moment by a light shining from outside and shortly to be extinguished than painted and permanently fastened on the stone.”

Illiers-Combray, Place du Marché

“Well met, my friends!” he would say as he came towards us. “You are lucky to spend 
so much time here; to-morrow I have to go back to Paris, to squeeze back into my niche.“ 

 “Oh, I admit,” he went on, with his own peculiar smile, gently ironical, disillusioned and 
vague, “I have every useless thing in the world in my house there. The only thing wanting 
is the necessary thing, a great patch of open sky like this. Always try to keep a patch of sky
 above your life, little boy,” he added, turning to me. “You have a soul in you of rare quality,
 an artist’s nature; never let it starve for lack of what it needs.” 

Marcel Proust, Swann’s Way, 1913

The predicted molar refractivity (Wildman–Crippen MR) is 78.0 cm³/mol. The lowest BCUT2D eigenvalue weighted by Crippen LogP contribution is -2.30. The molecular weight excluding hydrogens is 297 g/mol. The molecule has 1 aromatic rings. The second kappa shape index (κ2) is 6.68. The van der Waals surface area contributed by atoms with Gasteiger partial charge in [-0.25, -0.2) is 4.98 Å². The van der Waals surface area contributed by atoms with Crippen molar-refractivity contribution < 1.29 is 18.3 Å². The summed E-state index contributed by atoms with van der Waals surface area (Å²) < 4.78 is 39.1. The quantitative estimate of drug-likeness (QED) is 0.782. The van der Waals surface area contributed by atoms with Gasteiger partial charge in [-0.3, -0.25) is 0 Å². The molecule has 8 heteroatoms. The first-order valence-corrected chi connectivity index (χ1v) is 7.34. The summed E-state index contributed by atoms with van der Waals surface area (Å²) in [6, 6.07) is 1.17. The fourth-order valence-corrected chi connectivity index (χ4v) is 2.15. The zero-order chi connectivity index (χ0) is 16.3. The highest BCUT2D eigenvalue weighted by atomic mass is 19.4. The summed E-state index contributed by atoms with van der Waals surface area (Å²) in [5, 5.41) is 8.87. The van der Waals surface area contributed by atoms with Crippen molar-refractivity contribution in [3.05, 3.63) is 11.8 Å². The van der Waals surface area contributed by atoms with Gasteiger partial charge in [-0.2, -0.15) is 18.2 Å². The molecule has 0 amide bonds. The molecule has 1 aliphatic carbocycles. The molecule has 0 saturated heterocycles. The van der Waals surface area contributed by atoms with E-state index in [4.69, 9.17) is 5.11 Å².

Illiers Combray, église Saint-Jacques

Combray is a commune in the Calvados department in Normandy in north-western France.

Combray is also an imagined village in Marcel Proust’s À la recherche du temps perdu 
(In Search of Lost Time), a book which was strongly inspired by the village of his childhood,
 Illiers, which has now been renamed Illiers-Combray in his honor. Combray is the title of the 
first part of the first volume of À la recherche du temps perdu, titled Du côté de chez Swann
 (Swann’s Way).

Book//mark - Moravagine | Blaise Cendrars (1926)

Moravagine. Roman. Paris Grasset, 1926                                                                 Blaise Cendrars, c. 1907

Brain / War